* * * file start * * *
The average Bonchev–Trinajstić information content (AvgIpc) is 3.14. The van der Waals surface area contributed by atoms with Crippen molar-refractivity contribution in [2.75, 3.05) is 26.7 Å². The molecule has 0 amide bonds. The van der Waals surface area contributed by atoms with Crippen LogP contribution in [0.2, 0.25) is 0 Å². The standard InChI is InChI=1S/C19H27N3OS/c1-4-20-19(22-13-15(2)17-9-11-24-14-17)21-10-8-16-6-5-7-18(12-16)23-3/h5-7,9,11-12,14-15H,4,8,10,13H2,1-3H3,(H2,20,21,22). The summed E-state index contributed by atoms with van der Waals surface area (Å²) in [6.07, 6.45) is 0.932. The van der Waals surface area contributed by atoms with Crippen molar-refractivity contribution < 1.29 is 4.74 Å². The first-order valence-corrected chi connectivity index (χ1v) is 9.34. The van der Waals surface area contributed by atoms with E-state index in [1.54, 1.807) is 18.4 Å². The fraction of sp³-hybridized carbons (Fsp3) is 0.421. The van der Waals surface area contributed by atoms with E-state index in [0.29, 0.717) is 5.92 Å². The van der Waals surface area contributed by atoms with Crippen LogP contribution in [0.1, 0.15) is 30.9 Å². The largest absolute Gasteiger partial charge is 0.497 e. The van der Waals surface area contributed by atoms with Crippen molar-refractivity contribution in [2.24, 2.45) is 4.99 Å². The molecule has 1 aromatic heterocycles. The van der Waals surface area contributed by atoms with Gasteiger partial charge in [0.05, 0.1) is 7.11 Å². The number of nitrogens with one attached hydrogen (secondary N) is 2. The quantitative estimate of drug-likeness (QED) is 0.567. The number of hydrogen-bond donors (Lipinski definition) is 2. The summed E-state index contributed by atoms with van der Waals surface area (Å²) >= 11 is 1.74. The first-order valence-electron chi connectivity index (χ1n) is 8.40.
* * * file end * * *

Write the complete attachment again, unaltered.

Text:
The average Bonchev–Trinajstić information content (AvgIpc) is 3.14. The van der Waals surface area contributed by atoms with Crippen molar-refractivity contribution in [2.75, 3.05) is 26.7 Å². The molecule has 0 amide bonds. The van der Waals surface area contributed by atoms with Crippen LogP contribution in [0.2, 0.25) is 0 Å². The standard InChI is InChI=1S/C19H27N3OS/c1-4-20-19(22-13-15(2)17-9-11-24-14-17)21-10-8-16-6-5-7-18(12-16)23-3/h5-7,9,11-12,14-15H,4,8,10,13H2,1-3H3,(H2,20,21,22). The summed E-state index contributed by atoms with van der Waals surface area (Å²) in [6.07, 6.45) is 0.932. The van der Waals surface area contributed by atoms with Crippen molar-refractivity contribution < 1.29 is 4.74 Å². The first-order valence-corrected chi connectivity index (χ1v) is 9.34. The van der Waals surface area contributed by atoms with E-state index in [1.54, 1.807) is 18.4 Å². The fraction of sp³-hybridized carbons (Fsp3) is 0.421. The van der Waals surface area contributed by atoms with E-state index in [0.29, 0.717) is 5.92 Å². The van der Waals surface area contributed by atoms with Crippen LogP contribution in [0.1, 0.15) is 30.9 Å². The largest absolute Gasteiger partial charge is 0.497 e. The van der Waals surface area contributed by atoms with Crippen molar-refractivity contribution in [2.24, 2.45) is 4.99 Å². The molecule has 1 aromatic heterocycles. The van der Waals surface area contributed by atoms with Gasteiger partial charge in [0.05, 0.1) is 7.11 Å². The number of nitrogens with one attached hydrogen (secondary N) is 2. The quantitative estimate of drug-likeness (QED) is 0.567. The number of hydrogen-bond donors (Lipinski definition) is 2. The summed E-state index contributed by atoms with van der Waals surface area (Å²) >= 11 is 1.74. The first-order valence-electron chi connectivity index (χ1n) is 8.40.